Tagged With chess


King, Queen, Bishop, Knight, Castle/Rook, these pieces all make sense in an ancient game of strategy, right? And then there's the whole row of pieces that are just... pawns. Yawn. As it turns out, they haven't always been so homogeneous - in one version of the game they all had their own titles and backstory.


When I was a kid, my dad taught me how certain chess pieces move by having me analyse the shapes of the pieces themselves. The rook, a castle made of horizontal and vertical lines, moves horizontally and vertically. The bishop, which has slanted lines, moves diagonally.

I was never much good at the game, but I vividly remember sitting there at our dining room table, watching the man explain all of this with glee (he even added eyes to the bishop with a marker and nicknamed it "Joey Bishop" - what a dad). Now as a parent myself, I'm convinced that playing chess is a wonderful way to bond with your child.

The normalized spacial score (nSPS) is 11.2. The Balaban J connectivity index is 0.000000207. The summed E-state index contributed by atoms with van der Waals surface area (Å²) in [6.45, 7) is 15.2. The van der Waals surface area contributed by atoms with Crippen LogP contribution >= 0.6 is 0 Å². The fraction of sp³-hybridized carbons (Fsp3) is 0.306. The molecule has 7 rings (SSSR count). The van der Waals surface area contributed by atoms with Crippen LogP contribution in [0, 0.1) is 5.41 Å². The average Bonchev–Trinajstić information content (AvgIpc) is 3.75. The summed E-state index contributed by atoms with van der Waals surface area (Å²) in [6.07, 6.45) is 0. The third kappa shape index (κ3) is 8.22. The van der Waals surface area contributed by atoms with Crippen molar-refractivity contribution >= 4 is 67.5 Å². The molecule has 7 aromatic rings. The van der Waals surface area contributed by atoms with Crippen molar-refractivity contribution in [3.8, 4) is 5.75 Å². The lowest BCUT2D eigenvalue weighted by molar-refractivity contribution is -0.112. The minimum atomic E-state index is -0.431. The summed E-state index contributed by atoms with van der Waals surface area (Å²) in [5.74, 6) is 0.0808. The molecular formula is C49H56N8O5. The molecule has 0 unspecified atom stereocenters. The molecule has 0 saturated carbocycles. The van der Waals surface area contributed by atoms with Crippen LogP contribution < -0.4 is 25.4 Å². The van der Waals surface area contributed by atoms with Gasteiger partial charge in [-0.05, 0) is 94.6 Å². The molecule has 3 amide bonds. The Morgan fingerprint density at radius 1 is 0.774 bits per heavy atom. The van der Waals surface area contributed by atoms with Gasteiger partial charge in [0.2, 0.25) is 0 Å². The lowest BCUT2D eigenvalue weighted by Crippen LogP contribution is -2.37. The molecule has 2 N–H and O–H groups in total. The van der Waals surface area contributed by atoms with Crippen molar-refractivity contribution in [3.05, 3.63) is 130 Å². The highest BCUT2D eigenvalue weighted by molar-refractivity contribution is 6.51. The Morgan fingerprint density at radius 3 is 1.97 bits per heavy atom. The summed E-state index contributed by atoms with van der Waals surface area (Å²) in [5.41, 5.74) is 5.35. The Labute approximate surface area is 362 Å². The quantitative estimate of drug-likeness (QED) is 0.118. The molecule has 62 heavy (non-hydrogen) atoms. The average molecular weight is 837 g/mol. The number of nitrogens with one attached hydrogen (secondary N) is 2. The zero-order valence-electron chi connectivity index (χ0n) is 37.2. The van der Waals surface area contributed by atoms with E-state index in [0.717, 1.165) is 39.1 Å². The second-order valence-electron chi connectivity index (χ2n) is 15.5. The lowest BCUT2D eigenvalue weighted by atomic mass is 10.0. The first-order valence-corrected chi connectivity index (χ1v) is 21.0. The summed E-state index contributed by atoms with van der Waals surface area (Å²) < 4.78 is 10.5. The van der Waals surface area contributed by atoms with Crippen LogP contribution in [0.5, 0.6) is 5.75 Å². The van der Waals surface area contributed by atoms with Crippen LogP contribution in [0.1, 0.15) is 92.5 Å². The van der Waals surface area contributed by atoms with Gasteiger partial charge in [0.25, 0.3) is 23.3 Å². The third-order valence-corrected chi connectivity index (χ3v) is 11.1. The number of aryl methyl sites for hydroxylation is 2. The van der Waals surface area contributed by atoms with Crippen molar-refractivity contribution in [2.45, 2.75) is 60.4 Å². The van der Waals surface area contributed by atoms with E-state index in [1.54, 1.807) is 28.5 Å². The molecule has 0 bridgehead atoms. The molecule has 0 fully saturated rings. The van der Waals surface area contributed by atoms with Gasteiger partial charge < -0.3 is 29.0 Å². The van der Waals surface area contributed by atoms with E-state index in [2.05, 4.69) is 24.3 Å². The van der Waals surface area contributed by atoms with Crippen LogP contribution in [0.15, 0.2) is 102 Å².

Board games are a safe place to play out conflicts with your family and friends, with the understanding that once the game is over, everyone is on good terms again. That also makes them the perfect place to take out all your petty frustrations and revenge fantasies, under the guise of good fun. Here's how to destroy your opponents with dick moves that will feel like cheats, but are all sanctioned by the rule book.


The rules of chess have remained consistent since the early 19th Century, but that doesn't mean our approach to the game has stayed the same. Here are some intriguing and surprising ways the Game of Kings has changed its shape over the past 150 years.